Writing at Harrington Hill
Learning to write is one of the most important things that we can teach our children at primary school. Being able to write provides children with an important form of self-expression and creativity – it gives them a voice to share their ideas with the world!
- Every child will appreciate our rich and varied literary heritage.
- Every child will develop a rich vocabulary.
- Every child will write clearly, accurately, coherently and with purpose.
At Harrington Hill, we look for ways to inspire and motivate our children so that they see themselves as writers. We believe that a high-quality writing curriculum should foster a love of reading, analysing, discussion and writing in children. Children are taught to think and read as writers, working with audience, purpose and composition in mind. We have a rigorous writing curriculum which links with our foundation subjects, to provide cross curricular writing opportunities. We believe children write well when they are stimulated by the high-quality texts and genres they are exposed to by teachers. Rich texts have been selected and are used to fire interest and enthusiasm in our children and talk opportunities are embedded throughout every writing lesson as we recognise and value the link between talk and skilful writing.
Our English curriculum has been written to ensure that children have high quality models to draw on in their own writing.
From Year 1 upwards, the children have daily writing lessons. A typical unit of work lasts 2-3 weeks and after an initial period of immersion in the text, children produce a complex extended piece of writing. In order to do this they complete short writing opportunities and then plan, write, edit and rewrite over several weeks using models and detailed feedback from staff or peers.
Writing lessons provide a range of writing opportunities and levels of support including: shared, modelled, guided, paired and independent writing. Children are taught to write in a variety of genres and forms, such as narrative, persuasive, journalistic, recounts and reports, using a wide range of stimuli. The teaching of grammar and punctuation is an embedded part of every lesson, along with handwriting and spelling. Children learn how to vary sentences, select rich and ambitious vocabulary, and use grammar and punctuation correctly. Each piece of written work is carefully supported through success criteria to guide the child. Children are encouraged to review what is working well in their writing and identify, with support from their teacher, areas for development. Outcomes are recorded in English books and are then marked by highlighting real successes (green for “great”) and an area for improvement (pink for “think”).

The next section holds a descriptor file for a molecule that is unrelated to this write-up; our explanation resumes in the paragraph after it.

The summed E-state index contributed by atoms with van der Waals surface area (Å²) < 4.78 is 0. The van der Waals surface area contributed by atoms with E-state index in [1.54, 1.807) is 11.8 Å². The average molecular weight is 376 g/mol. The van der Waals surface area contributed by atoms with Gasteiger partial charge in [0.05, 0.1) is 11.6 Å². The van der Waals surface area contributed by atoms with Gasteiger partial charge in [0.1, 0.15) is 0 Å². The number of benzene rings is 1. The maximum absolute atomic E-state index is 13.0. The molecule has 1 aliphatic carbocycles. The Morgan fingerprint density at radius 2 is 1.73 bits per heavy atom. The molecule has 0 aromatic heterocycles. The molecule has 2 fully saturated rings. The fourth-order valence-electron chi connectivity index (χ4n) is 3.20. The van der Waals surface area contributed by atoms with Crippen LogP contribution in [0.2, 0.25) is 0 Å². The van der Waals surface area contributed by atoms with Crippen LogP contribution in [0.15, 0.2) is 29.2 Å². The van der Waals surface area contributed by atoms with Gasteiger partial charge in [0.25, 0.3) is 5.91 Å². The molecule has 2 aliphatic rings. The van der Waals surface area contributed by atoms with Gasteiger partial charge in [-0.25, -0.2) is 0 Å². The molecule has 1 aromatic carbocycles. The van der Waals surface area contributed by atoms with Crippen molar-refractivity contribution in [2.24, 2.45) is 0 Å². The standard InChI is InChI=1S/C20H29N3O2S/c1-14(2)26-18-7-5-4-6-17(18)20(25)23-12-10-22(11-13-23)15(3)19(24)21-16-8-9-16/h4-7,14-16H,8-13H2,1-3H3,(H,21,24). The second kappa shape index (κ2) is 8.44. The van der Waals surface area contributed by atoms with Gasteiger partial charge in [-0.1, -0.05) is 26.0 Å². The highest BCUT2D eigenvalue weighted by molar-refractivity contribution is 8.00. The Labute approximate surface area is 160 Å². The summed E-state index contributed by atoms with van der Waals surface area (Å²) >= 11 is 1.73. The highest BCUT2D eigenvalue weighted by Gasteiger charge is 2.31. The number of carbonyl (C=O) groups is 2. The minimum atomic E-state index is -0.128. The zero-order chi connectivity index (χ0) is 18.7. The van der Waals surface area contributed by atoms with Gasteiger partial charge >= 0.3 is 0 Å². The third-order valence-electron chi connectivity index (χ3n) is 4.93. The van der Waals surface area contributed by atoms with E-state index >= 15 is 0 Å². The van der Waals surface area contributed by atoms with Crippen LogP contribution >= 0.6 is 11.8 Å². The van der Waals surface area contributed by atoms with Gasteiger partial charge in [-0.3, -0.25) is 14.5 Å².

To support your child with their writing at home, ensure you are giving them rich and varied life experiences and read to them from the earliest age. This will help to develop your child’s vocabulary and imagination, providing the perfect foundation for learning to write. Furthermore, encouraging children to record their experiences, thoughts and feelings through journaling can be an effective way to develop writing fluency, stamina and confidence as well as supporting their wellbeing.